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New Details On BMW-Toyota Jointly Developed Sports Car

 
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Toyota CEO Akio Toyoda with BMW CEO Norbert Reithofer

Toyota CEO Akio Toyoda with BMW CEO Norbert Reithofer

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Late last week BMW and Toyota made the surprise announcement that the two firms would work together on developing the architecture and components for a future sports car.

However, apart for some praise for each other's engineering prowess, few details on the future sports car were revealed.

BMW acknowledged that Toyota was a leader in green technology and that this would play a part in the automaker’s future.

Toyota, on the other hand, touted BMW’s strength in developing sports cars and said this would add some excitement to its cars.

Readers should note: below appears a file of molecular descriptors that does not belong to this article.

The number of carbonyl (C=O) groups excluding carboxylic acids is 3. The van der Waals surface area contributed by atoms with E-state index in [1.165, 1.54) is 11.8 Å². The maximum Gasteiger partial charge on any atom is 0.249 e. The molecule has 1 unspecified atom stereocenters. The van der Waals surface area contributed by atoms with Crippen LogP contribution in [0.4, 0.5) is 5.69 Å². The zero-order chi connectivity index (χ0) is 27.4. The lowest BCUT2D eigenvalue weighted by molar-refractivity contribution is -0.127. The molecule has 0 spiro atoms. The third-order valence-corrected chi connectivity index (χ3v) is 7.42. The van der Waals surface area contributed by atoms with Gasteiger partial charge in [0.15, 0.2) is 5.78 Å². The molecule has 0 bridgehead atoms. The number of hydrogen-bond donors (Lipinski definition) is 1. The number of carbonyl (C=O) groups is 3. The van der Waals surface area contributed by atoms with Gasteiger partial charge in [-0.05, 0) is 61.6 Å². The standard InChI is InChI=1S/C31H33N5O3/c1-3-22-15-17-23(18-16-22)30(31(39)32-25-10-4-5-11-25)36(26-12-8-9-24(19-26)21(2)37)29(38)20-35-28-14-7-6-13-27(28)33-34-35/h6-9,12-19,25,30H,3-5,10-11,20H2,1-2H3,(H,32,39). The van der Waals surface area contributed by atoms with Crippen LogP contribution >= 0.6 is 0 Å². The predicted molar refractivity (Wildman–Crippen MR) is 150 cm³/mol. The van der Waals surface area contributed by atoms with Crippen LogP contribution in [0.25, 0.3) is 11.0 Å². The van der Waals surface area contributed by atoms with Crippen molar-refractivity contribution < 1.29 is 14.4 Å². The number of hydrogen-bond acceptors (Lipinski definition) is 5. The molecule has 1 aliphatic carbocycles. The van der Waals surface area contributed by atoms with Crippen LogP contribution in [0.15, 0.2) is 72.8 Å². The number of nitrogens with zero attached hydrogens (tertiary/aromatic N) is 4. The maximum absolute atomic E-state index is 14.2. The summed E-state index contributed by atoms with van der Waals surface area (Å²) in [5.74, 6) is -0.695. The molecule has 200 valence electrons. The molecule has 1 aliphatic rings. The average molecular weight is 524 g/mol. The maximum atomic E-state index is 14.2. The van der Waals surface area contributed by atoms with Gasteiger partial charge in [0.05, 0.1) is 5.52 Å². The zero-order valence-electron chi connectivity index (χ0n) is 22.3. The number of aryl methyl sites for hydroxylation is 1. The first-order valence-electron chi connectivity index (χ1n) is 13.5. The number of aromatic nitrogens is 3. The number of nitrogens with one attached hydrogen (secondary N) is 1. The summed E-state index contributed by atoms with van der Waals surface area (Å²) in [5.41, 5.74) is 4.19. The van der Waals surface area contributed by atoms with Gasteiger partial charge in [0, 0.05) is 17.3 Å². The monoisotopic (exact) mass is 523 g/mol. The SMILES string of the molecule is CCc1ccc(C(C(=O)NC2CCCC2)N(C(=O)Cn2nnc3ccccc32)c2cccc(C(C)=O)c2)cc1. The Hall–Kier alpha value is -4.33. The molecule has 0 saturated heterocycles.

The lack of any further details has left many wondering what the two automakers have planned, but now we have some new details gathered from people close to the project.

A spokesperson for BMW has revealed to Automotive News (subscription required) that at least two sports cars will be developed, one for BMW and one for Toyota, and they will feature their own, unique styling as opposed to simply changing badges and bumpers like Toyota did with the GT 86, Scion FR-S and Subaru BRZ clones.

The spokesperson went on to reveal that the BMW model will be a sustainable sports car with environmentally friendly technology, and that BMW will be developing the architecture and components.

It’s been reported that Toyota is keen to launch a spiritual successor to its Supra sports car but with a mid-engine layout, hybrid drivetrain and all-wheel drive configuration. This has led some to suggest that BMW may offer the platform of its upcoming i8 plug-in hybrid to Toyota for use in the new Supra. However, given the expected pricetag of the i8 and the high-cost of its technology, Toyota may end up using the platform for a new Lexus sports car instead, possibly a production version of the stunning LF-LC concept.

"Anything is possible," a senior BMW manager explained to Autoweek. "The key factor is that the products of both companies retain their own individual character, despite jointly developed technologies."

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